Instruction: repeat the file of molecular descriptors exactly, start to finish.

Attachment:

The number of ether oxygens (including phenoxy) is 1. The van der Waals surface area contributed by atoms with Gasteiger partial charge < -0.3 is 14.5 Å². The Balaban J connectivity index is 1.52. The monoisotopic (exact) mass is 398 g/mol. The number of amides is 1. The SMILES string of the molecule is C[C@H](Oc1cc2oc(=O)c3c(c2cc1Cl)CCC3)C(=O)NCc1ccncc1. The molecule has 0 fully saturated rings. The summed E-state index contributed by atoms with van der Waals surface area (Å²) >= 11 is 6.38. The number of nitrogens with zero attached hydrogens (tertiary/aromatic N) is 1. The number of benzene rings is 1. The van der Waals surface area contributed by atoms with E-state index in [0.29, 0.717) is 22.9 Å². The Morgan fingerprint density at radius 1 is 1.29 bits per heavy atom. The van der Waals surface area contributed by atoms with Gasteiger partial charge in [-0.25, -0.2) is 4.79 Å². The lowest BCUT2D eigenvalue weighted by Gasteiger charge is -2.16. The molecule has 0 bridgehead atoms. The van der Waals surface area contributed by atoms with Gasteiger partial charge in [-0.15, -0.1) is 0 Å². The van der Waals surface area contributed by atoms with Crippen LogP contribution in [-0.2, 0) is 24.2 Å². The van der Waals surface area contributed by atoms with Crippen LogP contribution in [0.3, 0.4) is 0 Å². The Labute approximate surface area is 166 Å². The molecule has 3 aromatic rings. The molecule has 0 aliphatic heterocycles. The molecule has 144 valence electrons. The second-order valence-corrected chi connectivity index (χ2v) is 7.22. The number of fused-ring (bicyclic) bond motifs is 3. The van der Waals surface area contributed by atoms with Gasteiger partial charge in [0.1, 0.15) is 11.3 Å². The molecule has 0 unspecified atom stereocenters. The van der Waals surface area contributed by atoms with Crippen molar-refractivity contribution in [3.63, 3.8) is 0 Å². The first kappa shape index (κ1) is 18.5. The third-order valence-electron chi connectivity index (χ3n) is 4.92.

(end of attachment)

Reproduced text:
The number of ether oxygens (including phenoxy) is 1. The van der Waals surface area contributed by atoms with Gasteiger partial charge < -0.3 is 14.5 Å². The Balaban J connectivity index is 1.52. The monoisotopic (exact) mass is 398 g/mol. The number of amides is 1. The SMILES string of the molecule is C[C@H](Oc1cc2oc(=O)c3c(c2cc1Cl)CCC3)C(=O)NCc1ccncc1. The molecule has 0 fully saturated rings. The summed E-state index contributed by atoms with van der Waals surface area (Å²) >= 11 is 6.38. The number of nitrogens with zero attached hydrogens (tertiary/aromatic N) is 1. The number of benzene rings is 1. The van der Waals surface area contributed by atoms with E-state index in [0.29, 0.717) is 22.9 Å². The Morgan fingerprint density at radius 1 is 1.29 bits per heavy atom. The van der Waals surface area contributed by atoms with Gasteiger partial charge in [-0.25, -0.2) is 4.79 Å². The lowest BCUT2D eigenvalue weighted by Gasteiger charge is -2.16. The molecule has 0 bridgehead atoms. The van der Waals surface area contributed by atoms with Gasteiger partial charge in [-0.15, -0.1) is 0 Å². The van der Waals surface area contributed by atoms with Crippen LogP contribution in [-0.2, 0) is 24.2 Å². The van der Waals surface area contributed by atoms with Crippen LogP contribution in [0.3, 0.4) is 0 Å². The Labute approximate surface area is 166 Å². The molecule has 3 aromatic rings. The molecule has 0 aliphatic heterocycles. The molecule has 144 valence electrons. The second-order valence-corrected chi connectivity index (χ2v) is 7.22. The number of fused-ring (bicyclic) bond motifs is 3. The van der Waals surface area contributed by atoms with Gasteiger partial charge in [0.1, 0.15) is 11.3 Å². The molecule has 0 unspecified atom stereocenters. The van der Waals surface area contributed by atoms with Crippen molar-refractivity contribution in [3.63, 3.8) is 0 Å². The first kappa shape index (κ1) is 18.5. The third-order valence-electron chi connectivity index (χ3n) is 4.92.